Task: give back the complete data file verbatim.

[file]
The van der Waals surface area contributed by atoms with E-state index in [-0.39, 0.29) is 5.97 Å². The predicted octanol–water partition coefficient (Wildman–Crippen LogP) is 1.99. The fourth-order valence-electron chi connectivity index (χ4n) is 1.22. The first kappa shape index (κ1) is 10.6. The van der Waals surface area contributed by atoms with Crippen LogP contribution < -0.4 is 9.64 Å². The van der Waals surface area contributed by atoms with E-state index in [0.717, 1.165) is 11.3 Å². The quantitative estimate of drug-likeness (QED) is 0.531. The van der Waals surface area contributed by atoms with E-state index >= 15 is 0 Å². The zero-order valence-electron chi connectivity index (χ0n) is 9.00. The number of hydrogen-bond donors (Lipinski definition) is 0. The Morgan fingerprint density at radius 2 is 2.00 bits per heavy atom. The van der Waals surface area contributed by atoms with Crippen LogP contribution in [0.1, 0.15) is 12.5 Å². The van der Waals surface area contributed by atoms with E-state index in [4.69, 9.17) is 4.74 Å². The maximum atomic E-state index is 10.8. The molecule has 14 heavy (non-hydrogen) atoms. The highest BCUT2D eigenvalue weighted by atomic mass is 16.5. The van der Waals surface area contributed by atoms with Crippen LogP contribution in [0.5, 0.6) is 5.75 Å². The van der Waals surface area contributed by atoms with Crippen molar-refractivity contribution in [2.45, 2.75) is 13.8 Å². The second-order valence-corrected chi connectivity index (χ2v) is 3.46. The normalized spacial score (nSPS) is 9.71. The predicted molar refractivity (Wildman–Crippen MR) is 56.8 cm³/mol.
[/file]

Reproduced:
The van der Waals surface area contributed by atoms with E-state index in [-0.39, 0.29) is 5.97 Å². The predicted octanol–water partition coefficient (Wildman–Crippen LogP) is 1.99. The fourth-order valence-electron chi connectivity index (χ4n) is 1.22. The first kappa shape index (κ1) is 10.6. The van der Waals surface area contributed by atoms with Crippen LogP contribution < -0.4 is 9.64 Å². The van der Waals surface area contributed by atoms with E-state index in [0.717, 1.165) is 11.3 Å². The quantitative estimate of drug-likeness (QED) is 0.531. The van der Waals surface area contributed by atoms with E-state index >= 15 is 0 Å². The zero-order valence-electron chi connectivity index (χ0n) is 9.00. The number of hydrogen-bond donors (Lipinski definition) is 0. The Morgan fingerprint density at radius 2 is 2.00 bits per heavy atom. The van der Waals surface area contributed by atoms with Crippen LogP contribution in [0.1, 0.15) is 12.5 Å². The van der Waals surface area contributed by atoms with E-state index in [4.69, 9.17) is 4.74 Å². The maximum atomic E-state index is 10.8. The molecule has 14 heavy (non-hydrogen) atoms. The highest BCUT2D eigenvalue weighted by atomic mass is 16.5. The van der Waals surface area contributed by atoms with Crippen LogP contribution in [0.5, 0.6) is 5.75 Å². The van der Waals surface area contributed by atoms with Crippen molar-refractivity contribution in [2.45, 2.75) is 13.8 Å². The second-order valence-corrected chi connectivity index (χ2v) is 3.46. The normalized spacial score (nSPS) is 9.71. The predicted molar refractivity (Wildman–Crippen MR) is 56.8 cm³/mol.